The number 40% reminds me of a simple calculation I performed in my mind recently. The Shiller PE ratio (inverse of the earning yield) of the US stock market reverts to its mean in the “long-term”. The long-term mean for the Shiller PE ratio is 16.7. Right now, the Shiller PE is at ~28. A return to historical mean would imply a drop of (28-16.7)/28 = 40.4%. That’s pretty close to the 40% number in the article.


There are many other considerations though.

First, in the language of statistics, the distribution of the Shiller PE ratio isn’t stationary. It demonstrates trends lasting decades. Its mean is strongly influenced by interest rates among other factors. In a low interest rate regime, considerations of opportunity cost would induce the Shiller PE to remain higher (stocks would maintain a lower earning yield) than its long-term mean. This has happened in recent decades thanks to an extended low interest rate environment. So, one could question the premise that the Shiller PE would return to its long-term mean. It isn’t hard to see from the chart above that recent decades have supported average Shiller PE values above 20. A drop from 28 to 20 is a big drop, but closer to 30% instead of 40%.

Second, when the market crashes, it doesn’t crash to the mean of historic patterns, it usually overshoots, i.e.,  crashes further down, so a large crash can be expected.

Third, major market crashes begin in anticipation of recessions, and the market hits bottom often when the recession in underway. In a recession, earnings are lower than in boom time e.g. today. Doing the math, if the PE ratio were to go down to its historic mean of 16.7 during a recession when earnings were, say 25% lower than they are now, then we would see a market drop of 55% from present levels.

Finally, and worth repeating: while I see such a drop as probable, I don’t necessarily see it as imminent. In the last two major market crashes 1. post the dot-com bubble, and 2. post the housing bubble, the market crashes were predicted and anticipated by many, but the decline did not start until long after people started predicting it. Signs of economic stress were felt for years even though the market did not crash. The St. Louis Fed publishes a Financial Stress Index, which is a composite of several indicators of economic stress (below).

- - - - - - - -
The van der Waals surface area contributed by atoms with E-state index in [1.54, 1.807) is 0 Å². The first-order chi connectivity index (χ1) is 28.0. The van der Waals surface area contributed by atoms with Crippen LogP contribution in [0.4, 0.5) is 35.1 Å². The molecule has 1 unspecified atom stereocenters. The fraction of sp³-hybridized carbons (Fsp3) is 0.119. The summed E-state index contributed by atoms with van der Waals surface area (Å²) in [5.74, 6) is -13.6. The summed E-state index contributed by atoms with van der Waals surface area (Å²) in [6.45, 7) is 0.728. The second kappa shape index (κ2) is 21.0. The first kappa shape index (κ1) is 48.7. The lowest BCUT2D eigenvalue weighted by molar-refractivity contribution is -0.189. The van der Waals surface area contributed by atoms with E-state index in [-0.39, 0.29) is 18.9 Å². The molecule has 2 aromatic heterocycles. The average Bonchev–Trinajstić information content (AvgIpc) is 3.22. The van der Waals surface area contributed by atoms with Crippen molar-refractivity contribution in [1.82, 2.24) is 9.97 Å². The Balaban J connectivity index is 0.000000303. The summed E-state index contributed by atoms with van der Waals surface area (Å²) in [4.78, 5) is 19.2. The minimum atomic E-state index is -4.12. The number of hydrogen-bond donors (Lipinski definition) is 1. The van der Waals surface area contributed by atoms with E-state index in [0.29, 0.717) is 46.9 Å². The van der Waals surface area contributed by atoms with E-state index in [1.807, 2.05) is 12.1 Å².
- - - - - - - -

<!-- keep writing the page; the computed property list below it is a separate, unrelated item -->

Looking at the chart above tells us that stress levels were above zero since 1994 even though the market, driven by euphoria, went to bizarre highs all the way to the end of the 1990s. And post the housing bubble, although stress started to spike up in late 2007, the big crash only happened in late 2008. Right now, the stress index reads negative (i.e. low stress), and not just barely negative but its value is easily in the bottom quartile of values since 1994. The economy is doing fine. That’s one reason why I don’t see a crash as imminent.

Of course, there’s always the risk of unforeseen events (e.g. natural or manmade catastrophes) or harebrained policy actions triggering market collapses prematurely.

Of tenbaggers and 100 baggers

A tenbagger is an investment that grows tenfold. A 100-bagger is – you guessed it. I recently read a book with the title 100 Baggers: Stocks That Return 100-to-1 and How To Find Them. I save such books for long flights. 🙂

Searching for tenbaggers or 100-baggers isn’t a substitute for a sound investment plan, but the book highlights the importance of being patient with investments. It is extremely hard to predict which stocks will do the best in the long run. Taking quick profits is a sure way for an investor to ensure that none of his/her positions will ever grow very big. My words lack the eloquence with which Peter Lynch said it in his book One Up On Wall Street:

“The point is, there’s no arbitrary limit to how high a stock can go, and if the story is still good, the earnings continue to improve, and the fundamentals haven’t changed, “can’t go much higher” is a terrible reason to snub a stock. Shame on all those experts who advise clients to sell automatically after they double their money. You’ll never get a ten-bagger doing that.

Frankly, I’ve never been able to predict which stocks will go up tenfold, or which will go up fivefold. I try to stick with them as long as the story’s intact, hoping to be pleasantly surprised. The success of a company isn’t the surprise, but what the shares bring often is.”

Sage advice from an all-time investment great. According to Wikipedia, Lynch averaged a 29.2% annual return between 1977 and 1990, more than doubling the S&P 500 market index.

The author of 100 Baggers suggests an alternative he calls the “coffee can” method. The name is a throwback to a time when stocks were paper certificates. The idea is to stuff certificates into a coffee can and store it in a place where it will stay forgotten for years – quite the opposite of the “online brokerage” method where we can watch the fluctuations of our wealth all day long.

The outcome of the coffee can method is pleasantly often the following. Most stocks do unremarkably, but a few do reasonably well, and one does extraordinarily well making the returns of all others look paltry by comparison. The book has some entertaining anecdotes revolving around this theme.